The ClassPass Fitness subscription platform has made a rare acquisition to strengthen its presence in international markets.

Earlier this week, ClassPass announced the signing of an agreement to acquire $ 4.2 million from Singapore-based competitor GuavaPass, ClassPass CEO Fritz Lanman said in an interview with Yahoo Finance . The transaction should be finalized later this month.

The acquisition of GuavaPass, which has established partnerships with studios in major cities in Asia and the Middle East, reinforces the growing presence of ClassPass on international sites. ClassPass services are available in approximately 20 cities outside the United States, in addition to its 60 national sites.

Although it is not the first acquisition of ClassPass – which acquired the FitMob competitor about four years ago – the GuavaPass operation nevertheless constitutes a rare strategic shift for the company. fitness company. Lanman stated that the acquisition was not an essential part of ClassPass' expansion strategy and that GuavaPass had initially approached ClassPass for the acquisition.

GuavaPass, which was launched in early 2015, will be closed in markets where ClassPass is currently active, including Singapore, Bangkok, Hong Kong, Kuala Lumpur and Dubai. It will continue to operate as part of the ClassPass in Abu Dhabi, Beijing, Shanghai, Jakarta, Manila and Mumbai until its launch on these markets in early 2019.

When asked whether ClassPass, a New York-based company, relied more on international markets than on domestic markets, Lanman replied, "We do not do this business."

"We have more than 70 people in America focused on US expansion and we think we currently only cover about 15% of the postcodes that are useful in this country – postal codes that have enough studios and gyms for us to exist, "said Lanman. I said.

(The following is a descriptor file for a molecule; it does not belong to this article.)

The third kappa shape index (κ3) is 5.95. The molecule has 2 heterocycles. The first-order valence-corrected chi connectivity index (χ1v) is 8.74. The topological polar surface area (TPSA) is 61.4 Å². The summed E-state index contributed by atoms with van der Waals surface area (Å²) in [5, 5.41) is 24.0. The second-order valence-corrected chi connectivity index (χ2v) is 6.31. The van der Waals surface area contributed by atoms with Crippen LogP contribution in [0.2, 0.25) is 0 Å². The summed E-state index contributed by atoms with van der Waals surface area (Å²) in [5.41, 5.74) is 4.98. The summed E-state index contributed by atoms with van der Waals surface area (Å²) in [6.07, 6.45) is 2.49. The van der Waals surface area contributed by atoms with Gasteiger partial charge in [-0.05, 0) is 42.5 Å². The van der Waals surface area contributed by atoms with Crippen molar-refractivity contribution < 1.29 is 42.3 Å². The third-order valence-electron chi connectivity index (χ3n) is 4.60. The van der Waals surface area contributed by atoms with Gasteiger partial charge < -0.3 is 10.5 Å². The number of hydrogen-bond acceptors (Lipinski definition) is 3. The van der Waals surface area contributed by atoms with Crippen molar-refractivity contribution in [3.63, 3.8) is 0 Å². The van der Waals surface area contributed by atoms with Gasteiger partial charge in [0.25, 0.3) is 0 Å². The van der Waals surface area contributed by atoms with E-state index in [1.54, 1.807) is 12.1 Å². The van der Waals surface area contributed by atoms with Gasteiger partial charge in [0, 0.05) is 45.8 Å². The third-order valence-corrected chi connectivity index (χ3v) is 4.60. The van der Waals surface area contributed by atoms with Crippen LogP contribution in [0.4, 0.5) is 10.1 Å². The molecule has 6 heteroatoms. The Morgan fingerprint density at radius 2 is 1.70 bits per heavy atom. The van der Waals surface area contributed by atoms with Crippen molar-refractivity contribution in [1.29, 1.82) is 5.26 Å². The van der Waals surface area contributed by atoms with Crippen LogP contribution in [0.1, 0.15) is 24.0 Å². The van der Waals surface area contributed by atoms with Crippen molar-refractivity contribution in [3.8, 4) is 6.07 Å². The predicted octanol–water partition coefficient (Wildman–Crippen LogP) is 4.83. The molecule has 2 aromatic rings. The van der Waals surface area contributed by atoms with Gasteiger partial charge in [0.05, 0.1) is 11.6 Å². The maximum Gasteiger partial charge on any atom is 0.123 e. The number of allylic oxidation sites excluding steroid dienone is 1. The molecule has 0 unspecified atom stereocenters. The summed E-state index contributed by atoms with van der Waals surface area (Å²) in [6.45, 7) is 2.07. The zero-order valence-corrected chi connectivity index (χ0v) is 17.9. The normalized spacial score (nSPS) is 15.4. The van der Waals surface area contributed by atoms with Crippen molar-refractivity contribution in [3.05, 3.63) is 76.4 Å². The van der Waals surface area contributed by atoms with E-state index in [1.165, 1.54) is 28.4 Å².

But the international opportunity for ClassPass has been undeniable, acknowledged Lanman.

"If you look at a market like Bangkok or Singapore, or Hong Kong or Manila, the fitness studio is as developed as in America," Lanman said during a phone interview with Thailand. "People were wondering if a US company could enter Asia and succeed, and we did it."

ClassPass acquires GuavaPass for $ 4.2 million

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ClassPass has been more interested in international markets since at least last year, thanks in part to its recent funding. During the summer, the company announced that it had raised an additional $ 85 million in a series D led by Temasek Holdings, a company owned by the Government of Singapore. The round raised the total funding for ClassPass to $ 255 million, an undisclosed estimate.

In the last 18 months or so, ClassPass has changed its business model so that users buy credits instead of a number of fitness classes per month. The credit-based system was officially launched in March 2018. This change gave customers "much more flexibility" in selecting studios and classrooms, Lanman added, and allowed the studios to generate more revenue in increasing the number of credits required for premium classes.

Lanman said the business model change was key to bringing another participant to the company's D series of financing, L Catterton, a leading investor in the fitness industry, whose brand portfolio includes Equinox, Peloton and Core Power Yoga.

"Before moving on to the current system, they had somehow been ClassPass detractors – they had told their brands" be very careful "with the delivery platform," said Lanman. "But after we switched to the credit system, they thought," It's great. "

According to Statista data, the multinational fitness industry and sports clubs would generate more than $ 80 billion a year. ClassPass is currently in "hyper-Uber-type expansion mode," said Lanman. And this growth could easily lead to a public registration.

The story continues

"Certainly, we plan to be floated at any given time," Lanman said, without elaborating on a specific timetable. "[We] want to build a huge generational public company. That's our plan. "

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